The pain grew worse and worse, the contractions held long.  My water still had not broken.  The midwife couldn't get enough to make it break, the head pushed down so firmly.  I felt like I needed to pee a lot, but didn't really.  I must be sweating off the water I'm drinking, I thought.  I took a shower and screamed when the contractions hit.  The screaming scared me.  In my other births, I only screamed when pushing, when the pain got too hard for me.  How was this too hard for me now?  My third birth, I should be able to do this.  I gave up and asked for gas.  So I couldn't go natural, it was just gas, just like I'd had for my first two.

Through it all, Adrian held and supported me.  He talked me through the pain and gave me something to think about.  The stories that worked best were the ones about the boys, or our marriage.  Even against the wall of pain, I could hold an image of my beautiful sons and I could stand through the pain, bear through it.  I would hang on Adrian's shoulders and crouch through the pain.  It seemed to help, the bouncing up and down, like I could do something to help that baby out.  I only bit him once.  I pray a lot in labour.  Mostly prayers for mercy and help.  After the shower, I wore a hospital gown, but as I hung off the top of the raised end of the bed, it was in the way.  I apologized to the midwife.  I make a lot of jokes during labour, in between pain.  It's strange, but when the contractions aren't, the pain really goes away.  The midwife was used to me.  She had helped birth Small.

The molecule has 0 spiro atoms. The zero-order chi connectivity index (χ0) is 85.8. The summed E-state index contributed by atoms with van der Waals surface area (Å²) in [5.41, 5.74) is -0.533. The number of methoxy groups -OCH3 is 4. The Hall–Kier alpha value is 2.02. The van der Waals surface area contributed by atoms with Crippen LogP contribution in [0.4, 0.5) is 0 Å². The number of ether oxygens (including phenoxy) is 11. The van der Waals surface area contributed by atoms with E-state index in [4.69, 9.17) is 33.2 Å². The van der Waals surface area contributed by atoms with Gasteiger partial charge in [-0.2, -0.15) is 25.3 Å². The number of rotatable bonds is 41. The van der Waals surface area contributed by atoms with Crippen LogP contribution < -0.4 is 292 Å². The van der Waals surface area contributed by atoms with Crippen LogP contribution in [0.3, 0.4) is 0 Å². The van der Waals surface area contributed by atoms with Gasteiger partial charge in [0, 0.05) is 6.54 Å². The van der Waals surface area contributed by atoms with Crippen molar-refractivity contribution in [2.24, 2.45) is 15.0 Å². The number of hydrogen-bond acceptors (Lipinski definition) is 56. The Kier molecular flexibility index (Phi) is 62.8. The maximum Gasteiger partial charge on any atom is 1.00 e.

I felt the need to push.  She agreed, I was definitely at 10 cm.  The pain was unbearable though.  I needed to push, but I was unable to push.  I could not push.  I tried so hard, but it wouldn't work.  Like my foot was on the floor, but the car was still in park.  All the revs in the world wouldn't make it go.

Suddenly at 8:42 pm, my waters broke.  I felt relief.  Blessed, sweet relief.  God is merciful.  I was crouched on the bed, holding the raised bed head. I could breathe again.  The midwife called the doctor.  I needed to push. One push and his head was out.  I could feel it. Adrian said it.  Even as I was still processing that, my body needed to push again, and out came his body.  The midwife only had time to get one glove on to catch him, my perfect, beautiful, amazing son, born at 8:45 pm.

It was so odd, how quickly he came out.  With my first two, it took half and hour and then an hour of pushing to get the baby out.  It had been odd processes of bearing down when not pushing to hold the child in place and work him out.  Not this time.  Gravity helped.  God helped.  A week and half of labour helped.  I take it that as much I wanted to meet him, he wanted to meet me.  And then I had to turn around and sit down so I could hold him.  I cannot explain the moment of holding one's own child for the first time, but it is incredible. Magnificent.  It makes you feel whole, and like your heart will explode with joy.